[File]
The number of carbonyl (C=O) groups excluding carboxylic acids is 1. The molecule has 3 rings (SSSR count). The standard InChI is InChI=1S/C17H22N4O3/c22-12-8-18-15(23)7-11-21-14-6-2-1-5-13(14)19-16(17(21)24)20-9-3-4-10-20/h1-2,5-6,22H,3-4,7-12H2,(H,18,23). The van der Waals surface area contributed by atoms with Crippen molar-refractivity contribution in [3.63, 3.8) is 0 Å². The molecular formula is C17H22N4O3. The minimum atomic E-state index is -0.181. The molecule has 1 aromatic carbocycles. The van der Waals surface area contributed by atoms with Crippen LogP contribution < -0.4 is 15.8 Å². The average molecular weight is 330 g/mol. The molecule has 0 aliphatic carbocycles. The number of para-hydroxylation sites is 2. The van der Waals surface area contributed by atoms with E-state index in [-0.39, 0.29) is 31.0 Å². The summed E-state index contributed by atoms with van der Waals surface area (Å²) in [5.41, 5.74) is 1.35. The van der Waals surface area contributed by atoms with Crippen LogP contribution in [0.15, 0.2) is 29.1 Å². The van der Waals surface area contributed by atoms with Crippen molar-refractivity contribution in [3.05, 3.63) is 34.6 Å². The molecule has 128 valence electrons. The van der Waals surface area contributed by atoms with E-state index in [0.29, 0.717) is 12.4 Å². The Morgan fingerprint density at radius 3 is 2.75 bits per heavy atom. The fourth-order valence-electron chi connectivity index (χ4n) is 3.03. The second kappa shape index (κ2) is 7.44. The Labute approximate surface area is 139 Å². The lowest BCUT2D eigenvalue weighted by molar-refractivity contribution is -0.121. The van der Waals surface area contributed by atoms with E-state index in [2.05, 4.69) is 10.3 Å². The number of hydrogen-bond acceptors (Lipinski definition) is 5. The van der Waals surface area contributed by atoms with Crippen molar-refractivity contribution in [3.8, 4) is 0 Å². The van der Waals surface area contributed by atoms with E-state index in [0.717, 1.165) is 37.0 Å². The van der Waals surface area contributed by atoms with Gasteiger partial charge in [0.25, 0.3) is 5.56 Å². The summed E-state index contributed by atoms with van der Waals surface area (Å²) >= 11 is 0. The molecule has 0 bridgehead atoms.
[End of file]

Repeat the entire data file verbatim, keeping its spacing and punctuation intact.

The number of carbonyl (C=O) groups excluding carboxylic acids is 1. The molecule has 3 rings (SSSR count). The standard InChI is InChI=1S/C17H22N4O3/c22-12-8-18-15(23)7-11-21-14-6-2-1-5-13(14)19-16(17(21)24)20-9-3-4-10-20/h1-2,5-6,22H,3-4,7-12H2,(H,18,23). The van der Waals surface area contributed by atoms with Crippen molar-refractivity contribution in [3.63, 3.8) is 0 Å². The molecular formula is C17H22N4O3. The minimum atomic E-state index is -0.181. The molecule has 1 aromatic carbocycles. The van der Waals surface area contributed by atoms with Crippen LogP contribution < -0.4 is 15.8 Å². The average molecular weight is 330 g/mol. The molecule has 0 aliphatic carbocycles. The number of para-hydroxylation sites is 2. The van der Waals surface area contributed by atoms with E-state index in [-0.39, 0.29) is 31.0 Å². The summed E-state index contributed by atoms with van der Waals surface area (Å²) in [5.41, 5.74) is 1.35. The van der Waals surface area contributed by atoms with Crippen LogP contribution in [0.15, 0.2) is 29.1 Å². The van der Waals surface area contributed by atoms with Crippen molar-refractivity contribution in [3.05, 3.63) is 34.6 Å². The molecule has 128 valence electrons. The van der Waals surface area contributed by atoms with E-state index in [0.29, 0.717) is 12.4 Å². The Morgan fingerprint density at radius 3 is 2.75 bits per heavy atom. The fourth-order valence-electron chi connectivity index (χ4n) is 3.03. The second kappa shape index (κ2) is 7.44. The Labute approximate surface area is 139 Å². The lowest BCUT2D eigenvalue weighted by molar-refractivity contribution is -0.121. The van der Waals surface area contributed by atoms with E-state index in [2.05, 4.69) is 10.3 Å². The number of hydrogen-bond acceptors (Lipinski definition) is 5. The van der Waals surface area contributed by atoms with Crippen molar-refractivity contribution in [3.8, 4) is 0 Å². The van der Waals surface area contributed by atoms with E-state index in [0.717, 1.165) is 37.0 Å². The van der Waals surface area contributed by atoms with Gasteiger partial charge in [0.25, 0.3) is 5.56 Å². The summed E-state index contributed by atoms with van der Waals surface area (Å²) >= 11 is 0. The molecule has 0 bridgehead atoms.